Human dietary needs change throughout the life cycle. Infants rely on breast milk or formula to get their nutrients, while older adults require fewer calories to maintain their weight than a younger adult might require. By the time an adult reaches late adulthood, he or she will require much fewer calories than during his or her teenage years. It is important for older adults to keep this in mind to avoid gaining too much weight later in life.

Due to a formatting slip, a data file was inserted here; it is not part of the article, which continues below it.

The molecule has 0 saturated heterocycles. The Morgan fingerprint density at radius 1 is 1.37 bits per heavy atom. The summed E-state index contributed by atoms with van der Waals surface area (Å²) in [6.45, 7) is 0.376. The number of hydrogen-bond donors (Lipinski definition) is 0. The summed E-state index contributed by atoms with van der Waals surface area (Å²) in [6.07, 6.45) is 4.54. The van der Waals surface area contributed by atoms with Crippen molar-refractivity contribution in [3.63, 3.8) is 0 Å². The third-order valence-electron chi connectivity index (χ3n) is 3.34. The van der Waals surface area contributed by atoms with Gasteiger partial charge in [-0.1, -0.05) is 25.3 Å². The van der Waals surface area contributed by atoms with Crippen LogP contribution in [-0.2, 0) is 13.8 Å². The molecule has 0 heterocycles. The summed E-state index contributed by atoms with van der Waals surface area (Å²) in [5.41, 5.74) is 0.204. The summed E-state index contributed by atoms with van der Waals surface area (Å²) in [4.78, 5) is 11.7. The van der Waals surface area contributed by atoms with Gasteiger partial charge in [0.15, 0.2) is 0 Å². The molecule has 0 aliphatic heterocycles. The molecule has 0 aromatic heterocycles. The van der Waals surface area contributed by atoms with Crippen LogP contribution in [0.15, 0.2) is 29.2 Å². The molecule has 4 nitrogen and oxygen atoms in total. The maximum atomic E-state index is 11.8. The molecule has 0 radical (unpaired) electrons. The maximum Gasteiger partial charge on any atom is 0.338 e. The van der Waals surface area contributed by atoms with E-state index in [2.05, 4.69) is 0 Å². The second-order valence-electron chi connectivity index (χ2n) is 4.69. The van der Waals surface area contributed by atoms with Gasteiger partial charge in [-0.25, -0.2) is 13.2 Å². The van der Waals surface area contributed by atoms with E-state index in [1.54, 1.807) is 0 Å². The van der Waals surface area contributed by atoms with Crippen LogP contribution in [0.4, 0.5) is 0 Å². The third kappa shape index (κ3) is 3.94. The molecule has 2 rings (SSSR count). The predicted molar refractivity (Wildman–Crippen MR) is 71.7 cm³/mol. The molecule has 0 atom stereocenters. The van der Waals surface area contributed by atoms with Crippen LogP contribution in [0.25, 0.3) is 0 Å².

The human need for caloric intake hits a peak during the teenage years, and caloric intake needs decrease slowly but surely at a rate of about 5 percent every 10 years. Though adults over 50 require fewer calories overall, they do not require fewer nutrients. Therefore, aging adults may want to focus on consuming more nutrient-dense foods in smaller quantities. This may mean cutting back on favorite foods and focusing instead on fruits and vegetables that deliver necessary dietary components such as fiber, vitamins and minerals. It may be necessary for older adults to start supplementing their diets with vitamins as the body loses its ability to efficiently absorb nutrients such as vitamin B-12.